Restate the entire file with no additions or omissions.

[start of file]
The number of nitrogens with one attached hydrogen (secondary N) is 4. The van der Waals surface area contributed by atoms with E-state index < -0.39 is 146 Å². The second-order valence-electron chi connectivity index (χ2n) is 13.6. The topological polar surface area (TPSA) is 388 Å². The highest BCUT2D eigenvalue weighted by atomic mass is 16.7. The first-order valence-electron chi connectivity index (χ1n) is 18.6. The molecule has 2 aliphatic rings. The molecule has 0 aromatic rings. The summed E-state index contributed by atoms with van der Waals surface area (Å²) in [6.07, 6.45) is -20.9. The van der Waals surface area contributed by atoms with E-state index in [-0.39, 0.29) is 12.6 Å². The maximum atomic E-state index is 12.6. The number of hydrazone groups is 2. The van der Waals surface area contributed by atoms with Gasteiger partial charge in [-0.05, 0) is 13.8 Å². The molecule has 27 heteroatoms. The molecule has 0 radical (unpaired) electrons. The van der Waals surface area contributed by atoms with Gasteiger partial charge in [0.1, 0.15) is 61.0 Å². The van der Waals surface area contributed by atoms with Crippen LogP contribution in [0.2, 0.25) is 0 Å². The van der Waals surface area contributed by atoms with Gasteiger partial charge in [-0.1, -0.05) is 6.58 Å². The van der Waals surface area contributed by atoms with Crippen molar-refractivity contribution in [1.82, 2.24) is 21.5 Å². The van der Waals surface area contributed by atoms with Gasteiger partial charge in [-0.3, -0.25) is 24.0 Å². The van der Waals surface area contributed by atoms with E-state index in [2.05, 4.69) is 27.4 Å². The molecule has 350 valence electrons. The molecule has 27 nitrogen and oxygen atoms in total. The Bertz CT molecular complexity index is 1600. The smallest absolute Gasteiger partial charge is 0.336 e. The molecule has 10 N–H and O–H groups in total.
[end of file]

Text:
The number of nitrogens with one attached hydrogen (secondary N) is 4. The van der Waals surface area contributed by atoms with E-state index < -0.39 is 146 Å². The second-order valence-electron chi connectivity index (χ2n) is 13.6. The topological polar surface area (TPSA) is 388 Å². The highest BCUT2D eigenvalue weighted by atomic mass is 16.7. The first-order valence-electron chi connectivity index (χ1n) is 18.6. The molecule has 2 aliphatic rings. The molecule has 0 aromatic rings. The summed E-state index contributed by atoms with van der Waals surface area (Å²) in [6.07, 6.45) is -20.9. The van der Waals surface area contributed by atoms with E-state index in [-0.39, 0.29) is 12.6 Å². The maximum atomic E-state index is 12.6. The number of hydrazone groups is 2. The van der Waals surface area contributed by atoms with Gasteiger partial charge in [-0.05, 0) is 13.8 Å². The molecule has 27 heteroatoms. The molecule has 0 radical (unpaired) electrons. The van der Waals surface area contributed by atoms with Gasteiger partial charge in [0.1, 0.15) is 61.0 Å². The van der Waals surface area contributed by atoms with Crippen LogP contribution in [0.2, 0.25) is 0 Å². The van der Waals surface area contributed by atoms with Gasteiger partial charge in [-0.1, -0.05) is 6.58 Å². The van der Waals surface area contributed by atoms with Crippen molar-refractivity contribution in [1.82, 2.24) is 21.5 Å². The van der Waals surface area contributed by atoms with Gasteiger partial charge in [-0.3, -0.25) is 24.0 Å². The van der Waals surface area contributed by atoms with E-state index in [2.05, 4.69) is 27.4 Å². The molecule has 350 valence electrons. The molecule has 27 nitrogen and oxygen atoms in total. The Bertz CT molecular complexity index is 1600. The smallest absolute Gasteiger partial charge is 0.336 e. The molecule has 10 N–H and O–H groups in total.